As the UK’s biggest and busiest airport, Heathrow is constantly having to meet the challenge of an ever-increasing number of air travellers, as well as having to fulfil its role as part of the country’s trade infrastructure.
Expansion seems the natural solution to dealing with these issues and Heathrow is currently planning to introduce a third runway at a cost of £14bn. However, although it will allow for an additional 25,000 flights a year, there is a robust effort by certain groups to prevent the runway from being constructed.
These include a consortium of local authorities, London’s mayor, Sadiq Kahn and the Greenpeace movement. The general feeling is that a third runway will put a greater strain on the already embattled environment.
The Paris agreement, to which the UK is a signatory, calls on all countries to, significantly, reduce their greenhouse gas emissions to counteract the global warming that threatens our planet. Environmentalists argue that a third runway at Heathrow will not allow the UK to reach its goal of cutting these dangerous emissions by 80 per cent by 2050, which could have a catastrophic impact on the ecosystem, as well as to the health of the population affected by the increase in noise levels that would arise.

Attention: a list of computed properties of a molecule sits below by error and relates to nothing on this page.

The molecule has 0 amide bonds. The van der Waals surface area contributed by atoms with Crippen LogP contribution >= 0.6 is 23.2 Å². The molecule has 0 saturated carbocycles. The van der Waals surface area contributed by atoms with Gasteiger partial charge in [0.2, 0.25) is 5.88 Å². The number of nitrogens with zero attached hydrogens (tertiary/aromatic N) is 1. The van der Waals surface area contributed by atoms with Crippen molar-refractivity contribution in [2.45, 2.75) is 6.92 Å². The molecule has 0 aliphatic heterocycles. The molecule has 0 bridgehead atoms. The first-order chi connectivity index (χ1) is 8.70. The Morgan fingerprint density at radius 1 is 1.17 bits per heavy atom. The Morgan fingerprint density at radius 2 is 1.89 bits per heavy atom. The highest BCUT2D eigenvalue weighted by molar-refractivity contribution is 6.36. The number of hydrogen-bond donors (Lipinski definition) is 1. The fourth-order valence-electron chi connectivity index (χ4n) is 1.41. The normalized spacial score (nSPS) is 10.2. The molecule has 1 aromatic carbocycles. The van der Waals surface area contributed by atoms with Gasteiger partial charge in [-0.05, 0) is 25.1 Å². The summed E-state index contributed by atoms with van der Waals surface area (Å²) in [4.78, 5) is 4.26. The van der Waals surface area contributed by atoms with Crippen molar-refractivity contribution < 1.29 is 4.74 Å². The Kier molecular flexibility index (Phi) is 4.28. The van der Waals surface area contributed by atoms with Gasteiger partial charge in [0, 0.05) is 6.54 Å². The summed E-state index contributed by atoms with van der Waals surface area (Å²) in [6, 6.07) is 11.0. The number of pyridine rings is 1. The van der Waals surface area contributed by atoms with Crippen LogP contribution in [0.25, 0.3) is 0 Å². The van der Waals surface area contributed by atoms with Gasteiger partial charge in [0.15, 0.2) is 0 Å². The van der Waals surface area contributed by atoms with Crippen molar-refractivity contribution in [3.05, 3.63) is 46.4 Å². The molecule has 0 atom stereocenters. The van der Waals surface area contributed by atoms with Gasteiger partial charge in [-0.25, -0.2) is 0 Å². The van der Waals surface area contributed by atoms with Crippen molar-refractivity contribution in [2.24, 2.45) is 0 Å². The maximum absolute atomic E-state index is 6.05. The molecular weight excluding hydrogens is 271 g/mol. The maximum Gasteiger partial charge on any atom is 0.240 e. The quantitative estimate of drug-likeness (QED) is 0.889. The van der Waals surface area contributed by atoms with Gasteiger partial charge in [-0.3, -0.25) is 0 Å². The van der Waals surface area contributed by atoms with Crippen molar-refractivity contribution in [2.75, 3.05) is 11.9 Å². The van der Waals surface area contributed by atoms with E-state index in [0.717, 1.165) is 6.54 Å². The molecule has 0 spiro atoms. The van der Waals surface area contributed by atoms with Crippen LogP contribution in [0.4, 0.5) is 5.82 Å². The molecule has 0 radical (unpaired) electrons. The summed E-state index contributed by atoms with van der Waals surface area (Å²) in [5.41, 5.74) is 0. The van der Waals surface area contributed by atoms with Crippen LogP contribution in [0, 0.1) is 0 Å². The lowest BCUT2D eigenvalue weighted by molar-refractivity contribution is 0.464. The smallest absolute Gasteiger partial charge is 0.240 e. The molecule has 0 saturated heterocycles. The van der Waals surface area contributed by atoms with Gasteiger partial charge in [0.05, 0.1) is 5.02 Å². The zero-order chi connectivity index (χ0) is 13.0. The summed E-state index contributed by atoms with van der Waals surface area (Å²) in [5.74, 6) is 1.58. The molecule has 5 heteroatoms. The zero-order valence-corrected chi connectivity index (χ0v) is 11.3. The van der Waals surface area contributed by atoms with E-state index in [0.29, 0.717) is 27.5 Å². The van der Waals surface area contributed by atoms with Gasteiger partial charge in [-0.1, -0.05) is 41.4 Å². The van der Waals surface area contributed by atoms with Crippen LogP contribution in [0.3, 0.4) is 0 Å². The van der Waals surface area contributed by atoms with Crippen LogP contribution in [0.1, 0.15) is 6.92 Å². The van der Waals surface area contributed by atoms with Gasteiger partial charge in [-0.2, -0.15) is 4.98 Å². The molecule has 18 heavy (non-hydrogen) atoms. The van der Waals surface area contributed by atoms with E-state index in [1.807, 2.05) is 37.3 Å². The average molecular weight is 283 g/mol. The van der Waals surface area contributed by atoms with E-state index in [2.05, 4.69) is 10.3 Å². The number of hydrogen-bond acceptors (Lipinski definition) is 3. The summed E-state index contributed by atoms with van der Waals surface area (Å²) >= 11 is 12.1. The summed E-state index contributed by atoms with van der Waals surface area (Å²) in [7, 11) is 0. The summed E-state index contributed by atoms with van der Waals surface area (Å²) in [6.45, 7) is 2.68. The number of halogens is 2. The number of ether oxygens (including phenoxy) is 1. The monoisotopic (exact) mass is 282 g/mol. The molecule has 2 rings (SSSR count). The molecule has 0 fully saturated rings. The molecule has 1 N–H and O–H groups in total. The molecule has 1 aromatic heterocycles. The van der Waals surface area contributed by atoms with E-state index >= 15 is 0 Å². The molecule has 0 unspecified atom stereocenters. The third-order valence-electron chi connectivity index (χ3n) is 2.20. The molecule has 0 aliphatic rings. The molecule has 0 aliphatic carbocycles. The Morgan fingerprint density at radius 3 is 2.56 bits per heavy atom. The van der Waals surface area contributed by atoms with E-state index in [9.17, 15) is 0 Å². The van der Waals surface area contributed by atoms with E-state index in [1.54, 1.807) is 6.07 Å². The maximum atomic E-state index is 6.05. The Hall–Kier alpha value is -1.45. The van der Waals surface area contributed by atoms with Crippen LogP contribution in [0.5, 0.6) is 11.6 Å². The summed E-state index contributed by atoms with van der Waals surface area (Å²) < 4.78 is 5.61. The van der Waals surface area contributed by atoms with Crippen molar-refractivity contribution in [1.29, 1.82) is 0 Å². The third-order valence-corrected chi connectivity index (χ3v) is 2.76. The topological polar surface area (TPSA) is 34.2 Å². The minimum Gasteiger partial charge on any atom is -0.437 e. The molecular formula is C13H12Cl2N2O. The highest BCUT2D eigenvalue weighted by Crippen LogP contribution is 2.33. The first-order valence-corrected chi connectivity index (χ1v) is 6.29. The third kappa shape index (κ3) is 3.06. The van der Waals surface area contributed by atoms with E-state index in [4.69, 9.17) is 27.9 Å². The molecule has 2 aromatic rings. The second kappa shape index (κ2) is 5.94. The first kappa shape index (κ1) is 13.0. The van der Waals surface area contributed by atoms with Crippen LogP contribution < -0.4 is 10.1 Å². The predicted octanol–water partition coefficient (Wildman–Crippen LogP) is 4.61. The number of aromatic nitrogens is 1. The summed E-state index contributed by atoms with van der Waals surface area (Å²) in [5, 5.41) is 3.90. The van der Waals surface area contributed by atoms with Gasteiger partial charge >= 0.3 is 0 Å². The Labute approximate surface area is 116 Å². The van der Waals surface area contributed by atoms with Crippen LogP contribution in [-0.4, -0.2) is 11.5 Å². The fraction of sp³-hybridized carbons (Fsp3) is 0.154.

The matter is currently being heard in the high court. In Heathrow’s defence, it has thrown out a £30,000 challenge to anyone who has innovative ideas on how to reduce its carbon footprint. It has also launched a Centre of Excellence, which encourages a number of universities to develop ideas that will provide meaningful and sustainable steps to counter our impact on the planet.
LHR stands ready to translate ideas into action. While it does so, the airport has not neglected to welcome passengers warmly and to provide them with a unique travel experience including world class car rental from one of its many reputable car hire on and off site operators.
Heathrow is currently wowing passengers at its terminal five with the 13-metre high skeleton of what is believed to be a new species of dinosaur that is estimated to have roamed the earth approximately 155 million years ago.
The fact that this cousin of the diplodocus has a clear imprint of its skin makes it the only one of its kind. This, together with the sheer scale of the skeleton, is certain to leave Easter travellers, particularly children, awestruck and well entertained.
From Heathrow the skeleton will be taken to Aguttes, the French auction house where collectors are expected to bid in excess of £2 million for the privilege of owning a well-preserved example of one of the earliest inhabitants of this planet. One wonders what it would make of the steel birds that fly with such thunderous shrieks in and out of Heathrow.